And it’s not all the administration’s decision, either. New Jersey has a 20-year-old statute that requires taking an exit test in 11th grade to graduate from high school and the current Democratic leadership of the Legislature has shown little inclination to eliminate it.
Will courts get to decide school construction?
Much of the recent debate over education policy has been waged between the governor’s office and the state Legislature. But anybody who has followed the issue in New Jersey over the last three decades knows a powerful force lies in the wings: the courts.
A number of high-profile education cases now stand before state judges. One contests the deep racial segregation in New Jersey’s schools, among the most segregated in the country. Settlement talks between the two sides appeared to break down last spring, and the case is back in Superior Court for what is sure to be protracted deliberations.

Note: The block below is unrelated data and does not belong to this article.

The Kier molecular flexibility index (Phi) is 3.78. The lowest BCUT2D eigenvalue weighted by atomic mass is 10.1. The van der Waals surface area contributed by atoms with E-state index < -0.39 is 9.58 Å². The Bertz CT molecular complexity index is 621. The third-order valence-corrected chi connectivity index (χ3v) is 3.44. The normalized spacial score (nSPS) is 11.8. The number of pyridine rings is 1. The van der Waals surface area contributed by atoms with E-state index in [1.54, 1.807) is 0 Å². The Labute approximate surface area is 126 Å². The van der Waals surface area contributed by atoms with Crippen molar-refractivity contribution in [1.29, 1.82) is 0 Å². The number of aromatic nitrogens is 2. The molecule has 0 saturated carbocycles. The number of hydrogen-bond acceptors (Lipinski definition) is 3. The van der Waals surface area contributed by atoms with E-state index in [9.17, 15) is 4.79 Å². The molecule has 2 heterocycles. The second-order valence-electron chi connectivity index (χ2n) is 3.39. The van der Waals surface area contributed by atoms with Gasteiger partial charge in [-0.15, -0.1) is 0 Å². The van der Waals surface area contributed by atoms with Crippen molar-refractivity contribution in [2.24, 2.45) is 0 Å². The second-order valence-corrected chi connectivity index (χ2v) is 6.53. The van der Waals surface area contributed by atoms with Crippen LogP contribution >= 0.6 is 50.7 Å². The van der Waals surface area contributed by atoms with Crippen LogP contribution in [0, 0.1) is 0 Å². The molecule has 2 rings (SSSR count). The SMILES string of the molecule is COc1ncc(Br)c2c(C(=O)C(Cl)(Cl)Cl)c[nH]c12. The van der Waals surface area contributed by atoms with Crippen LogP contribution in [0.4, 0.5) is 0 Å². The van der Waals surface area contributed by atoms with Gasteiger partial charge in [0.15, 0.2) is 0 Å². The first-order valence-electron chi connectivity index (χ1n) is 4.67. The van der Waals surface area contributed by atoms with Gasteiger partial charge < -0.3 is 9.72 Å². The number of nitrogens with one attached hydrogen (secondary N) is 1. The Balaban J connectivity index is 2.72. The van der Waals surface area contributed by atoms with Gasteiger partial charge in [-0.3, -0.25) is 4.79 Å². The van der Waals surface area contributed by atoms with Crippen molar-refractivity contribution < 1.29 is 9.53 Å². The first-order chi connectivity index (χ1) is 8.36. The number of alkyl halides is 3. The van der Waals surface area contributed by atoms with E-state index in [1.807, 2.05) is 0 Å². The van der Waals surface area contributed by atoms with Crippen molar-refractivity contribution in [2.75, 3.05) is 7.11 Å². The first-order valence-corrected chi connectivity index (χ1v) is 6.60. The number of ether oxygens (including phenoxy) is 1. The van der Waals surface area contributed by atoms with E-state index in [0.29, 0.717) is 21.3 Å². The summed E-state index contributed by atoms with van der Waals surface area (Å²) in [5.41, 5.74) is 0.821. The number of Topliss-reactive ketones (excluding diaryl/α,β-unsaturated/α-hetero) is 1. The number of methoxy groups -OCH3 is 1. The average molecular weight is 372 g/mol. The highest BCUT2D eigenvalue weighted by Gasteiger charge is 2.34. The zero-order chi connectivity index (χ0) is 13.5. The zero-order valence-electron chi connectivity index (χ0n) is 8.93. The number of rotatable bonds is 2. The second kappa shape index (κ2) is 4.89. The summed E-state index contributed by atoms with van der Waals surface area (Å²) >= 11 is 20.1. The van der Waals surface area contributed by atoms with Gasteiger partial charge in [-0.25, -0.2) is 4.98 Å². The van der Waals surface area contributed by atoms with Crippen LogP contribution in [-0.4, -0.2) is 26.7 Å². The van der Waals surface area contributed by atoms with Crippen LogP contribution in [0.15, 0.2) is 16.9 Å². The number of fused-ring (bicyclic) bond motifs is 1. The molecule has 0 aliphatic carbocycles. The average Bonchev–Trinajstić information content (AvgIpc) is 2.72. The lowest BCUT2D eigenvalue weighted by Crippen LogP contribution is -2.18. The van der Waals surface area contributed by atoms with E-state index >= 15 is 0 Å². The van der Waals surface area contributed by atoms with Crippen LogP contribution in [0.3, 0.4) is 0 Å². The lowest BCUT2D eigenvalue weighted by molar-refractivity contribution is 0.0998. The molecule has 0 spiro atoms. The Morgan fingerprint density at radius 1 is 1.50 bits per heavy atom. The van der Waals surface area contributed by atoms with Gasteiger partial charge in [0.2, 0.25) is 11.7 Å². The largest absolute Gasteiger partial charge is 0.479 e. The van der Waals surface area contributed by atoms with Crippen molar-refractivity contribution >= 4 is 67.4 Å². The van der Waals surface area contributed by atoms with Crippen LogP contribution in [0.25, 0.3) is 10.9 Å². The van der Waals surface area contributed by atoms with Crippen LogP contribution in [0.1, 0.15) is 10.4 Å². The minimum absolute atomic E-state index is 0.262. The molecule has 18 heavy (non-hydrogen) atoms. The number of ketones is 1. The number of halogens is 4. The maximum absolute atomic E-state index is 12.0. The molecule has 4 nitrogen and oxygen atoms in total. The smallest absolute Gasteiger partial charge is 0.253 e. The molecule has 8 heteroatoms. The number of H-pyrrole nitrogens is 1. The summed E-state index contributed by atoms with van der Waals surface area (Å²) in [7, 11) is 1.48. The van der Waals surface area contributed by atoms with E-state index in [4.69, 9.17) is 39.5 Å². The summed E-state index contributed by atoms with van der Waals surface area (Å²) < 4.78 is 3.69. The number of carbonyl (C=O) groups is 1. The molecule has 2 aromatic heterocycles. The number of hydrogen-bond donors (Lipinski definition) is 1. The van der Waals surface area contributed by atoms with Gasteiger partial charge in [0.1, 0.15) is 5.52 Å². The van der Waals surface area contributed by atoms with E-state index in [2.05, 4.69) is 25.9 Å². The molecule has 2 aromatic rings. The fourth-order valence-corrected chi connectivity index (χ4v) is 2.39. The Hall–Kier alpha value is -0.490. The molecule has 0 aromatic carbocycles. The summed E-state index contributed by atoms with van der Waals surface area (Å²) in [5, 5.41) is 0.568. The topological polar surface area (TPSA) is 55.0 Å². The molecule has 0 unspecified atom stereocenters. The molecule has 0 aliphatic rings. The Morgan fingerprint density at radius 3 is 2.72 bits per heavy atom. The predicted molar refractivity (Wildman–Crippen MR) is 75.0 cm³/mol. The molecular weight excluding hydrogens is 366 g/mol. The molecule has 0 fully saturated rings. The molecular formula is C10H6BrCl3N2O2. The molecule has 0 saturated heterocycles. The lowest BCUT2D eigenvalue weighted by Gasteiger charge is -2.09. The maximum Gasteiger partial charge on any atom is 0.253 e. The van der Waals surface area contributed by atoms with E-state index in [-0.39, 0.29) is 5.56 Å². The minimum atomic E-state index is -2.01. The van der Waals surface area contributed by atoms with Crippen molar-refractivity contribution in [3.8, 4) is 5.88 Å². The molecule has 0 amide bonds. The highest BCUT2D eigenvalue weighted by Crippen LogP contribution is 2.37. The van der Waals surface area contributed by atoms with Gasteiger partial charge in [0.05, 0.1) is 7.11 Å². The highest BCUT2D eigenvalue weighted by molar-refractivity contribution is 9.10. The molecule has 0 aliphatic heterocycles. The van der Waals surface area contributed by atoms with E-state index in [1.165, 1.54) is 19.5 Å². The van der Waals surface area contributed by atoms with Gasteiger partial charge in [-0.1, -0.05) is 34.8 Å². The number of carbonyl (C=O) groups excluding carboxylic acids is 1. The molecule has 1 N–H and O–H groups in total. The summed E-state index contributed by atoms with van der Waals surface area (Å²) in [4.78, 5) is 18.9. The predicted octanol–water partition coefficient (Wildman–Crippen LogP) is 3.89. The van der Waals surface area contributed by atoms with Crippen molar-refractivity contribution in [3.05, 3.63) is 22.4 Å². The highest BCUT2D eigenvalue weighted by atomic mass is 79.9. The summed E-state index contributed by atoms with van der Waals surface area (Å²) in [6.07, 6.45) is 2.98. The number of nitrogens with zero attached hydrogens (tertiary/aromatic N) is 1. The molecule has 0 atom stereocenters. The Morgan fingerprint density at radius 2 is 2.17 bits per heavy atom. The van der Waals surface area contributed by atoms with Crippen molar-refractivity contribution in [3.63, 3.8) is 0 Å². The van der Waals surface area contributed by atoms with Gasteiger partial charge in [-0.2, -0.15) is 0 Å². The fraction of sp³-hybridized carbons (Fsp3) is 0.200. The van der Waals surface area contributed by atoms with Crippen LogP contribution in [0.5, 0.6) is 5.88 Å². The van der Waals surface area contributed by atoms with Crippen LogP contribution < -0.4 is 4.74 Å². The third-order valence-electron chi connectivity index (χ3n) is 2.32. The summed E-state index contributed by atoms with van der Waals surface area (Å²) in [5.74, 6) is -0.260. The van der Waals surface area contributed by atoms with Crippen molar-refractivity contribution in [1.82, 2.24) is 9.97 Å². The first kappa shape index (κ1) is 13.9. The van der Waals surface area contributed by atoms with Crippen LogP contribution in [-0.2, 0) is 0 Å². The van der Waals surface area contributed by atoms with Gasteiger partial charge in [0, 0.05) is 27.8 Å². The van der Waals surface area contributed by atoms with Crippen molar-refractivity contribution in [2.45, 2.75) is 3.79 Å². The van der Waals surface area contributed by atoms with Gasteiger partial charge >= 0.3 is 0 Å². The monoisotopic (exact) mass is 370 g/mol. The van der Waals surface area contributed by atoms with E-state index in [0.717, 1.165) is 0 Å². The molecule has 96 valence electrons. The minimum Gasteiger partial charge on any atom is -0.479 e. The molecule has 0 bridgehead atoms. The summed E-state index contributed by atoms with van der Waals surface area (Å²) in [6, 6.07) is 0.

Another is an ongoing dispute on the spread of charter-school networks in the state, a case borne out of Newark but spreading to other cities and communities. The next step is potentially before the state Supreme Court, which has yet to decide whether it will hear the case.
But even more significant — and maybe more immediate — are the lingering questions about school construction funding, first ordered for New Jersey’s neediest districts by the Supreme Court as part of the epic Abbott v. Burke rulings. The funding has now stalled, with no more new projects being funded going forward.
Separate from all this, the program has seen its own political drama in recent months, as Murphy oversaw a purge of the leadership of the Schools Development Authority under the weight of ethical questions over patronage and nepotism.
But while reforms have been announced, they haven’t erased the reality that the SDA has run out of money, with vast needs still unmet. And the Education Law Center, which has led the Abbott v. Burke litigation, has not hidden its intention to eventually ask the court to step back in.
Yesterday, Murphy kept it vague as to own intentions, only saying he recognizes more money is needed but that he is not so sure how to get there. He was asked by NJ Spotlight whether he would support a new bond for school construction, likely in the billions of dollars.